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WHAT HAPPENS TO OUR BELIEFS AND VALUES IF WE ARE DIAGNOSED WITH DEMENTIA?

PROTECTING BELIEFS AND VALUES IF DIAGNOSED WITH DEMENTIA

This Dementia Action Week, which coincides with National Vegetarian Week, from 16–22 May, the charity Vegetarian for Life encourages care providers to pledge to protect the values of those with Dementia.

According to research commissioned by Alzheimer’s Society, over one million people will be living with dementia by 2025. This number is set to double by 2050.

As the population ages and people live longer, the chances of being diagnosed with dementia are increasing. This may mean that large numbers of people will experience a loss of capacity and require support for day-to-day living.

Vegetarian for Life (VfL), which supports vegans and vegetarians in later life, encourages people to plan ahead for conditions such as dementia. The charity suggests that people should document what matters to them to guide those that may care for them in the future.

This is because they have heard many cases where people’s past beliefs have not been respected when receiving care. A recent Inquiry Report, published by the All-Party Parliamentary Group on Vegetarianism and Veganism, highlighted multiple examples of individuals receiving meat while in care settings, despite having been vegan most of their lives. The individuals had been deeply committed to their dietary beliefs and it upset family members to see their loved one’s values being ignored.

VfL argues that beliefs and values should not be forgotten. They help define who the person is and how they want to live. Just because a person may lack capacity – a condition that may fluctuate – basic principles that define them should not be overlooked.

To support care providers in protecting the values of those with dementia, the charity is encouraging providers to sign the Memory Care Pledge. The pledge consists of five simple good practice points that care establishments can follow to ensure that vegetarian and vegan residents experiencing capacity issues or cognitive losses will be offered a choice of meals, drinks and snacks that uphold their ethical beliefs.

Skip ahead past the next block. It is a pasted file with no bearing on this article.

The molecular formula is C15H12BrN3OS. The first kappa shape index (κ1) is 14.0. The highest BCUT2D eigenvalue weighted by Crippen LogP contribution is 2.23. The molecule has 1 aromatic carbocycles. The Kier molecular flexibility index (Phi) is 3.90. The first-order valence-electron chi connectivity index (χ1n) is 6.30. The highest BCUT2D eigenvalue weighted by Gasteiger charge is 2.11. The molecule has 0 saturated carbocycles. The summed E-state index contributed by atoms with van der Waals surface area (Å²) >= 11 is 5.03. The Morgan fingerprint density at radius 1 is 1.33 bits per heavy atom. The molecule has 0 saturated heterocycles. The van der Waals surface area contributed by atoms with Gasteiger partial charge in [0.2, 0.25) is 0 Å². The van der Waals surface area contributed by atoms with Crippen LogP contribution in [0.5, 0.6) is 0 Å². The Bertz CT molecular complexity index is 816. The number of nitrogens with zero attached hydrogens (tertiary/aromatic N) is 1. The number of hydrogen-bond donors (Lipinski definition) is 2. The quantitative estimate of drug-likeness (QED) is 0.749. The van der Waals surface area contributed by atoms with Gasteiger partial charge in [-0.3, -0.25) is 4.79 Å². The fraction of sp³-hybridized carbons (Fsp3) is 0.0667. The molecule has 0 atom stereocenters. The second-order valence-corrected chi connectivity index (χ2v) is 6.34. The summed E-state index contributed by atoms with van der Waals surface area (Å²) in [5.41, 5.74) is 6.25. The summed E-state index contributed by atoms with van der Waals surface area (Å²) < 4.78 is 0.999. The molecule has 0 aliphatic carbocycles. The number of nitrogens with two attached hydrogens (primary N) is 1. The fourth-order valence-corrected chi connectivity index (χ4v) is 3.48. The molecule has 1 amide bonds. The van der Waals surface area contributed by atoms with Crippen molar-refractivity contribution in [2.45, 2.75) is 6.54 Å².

Good practice recommendations include offering a resident the opportunity to eat at a vegetarian-only, or vegan-only table when possible, and in the event of an ‘accidental’ choice to eat meat, offering an alternative that upholds their philosophical beliefs. These recommendations are suggested because Vegetarian for Life is aware of vegetarian residents experiencing issues with capacity or cognition, who may otherwise pick meat from others’ plates.

VfL has also issued a Statement of Wishes form. This allows people to document the beliefs and values they want to live by as they age. It encourages people to plan for their future and guide those who will care for them; the document should support care providers to understand what matters to people receiving care and empower them to act accordingly.

These actions encourage care providers to think about the values and beliefs of those in care. Dementia Action Week is a time to focus on how we respond to the challenges posed by Dementia and ensure that individuals are treated with dignity.

According to VfL, these actions are fundamental. They allow people to define their values and ensure that if they do become diagnosed with dementia, they retain the right to practice their beliefs. Aspects of personality that have characterised a person’s life should not be forgotten when receiving care.

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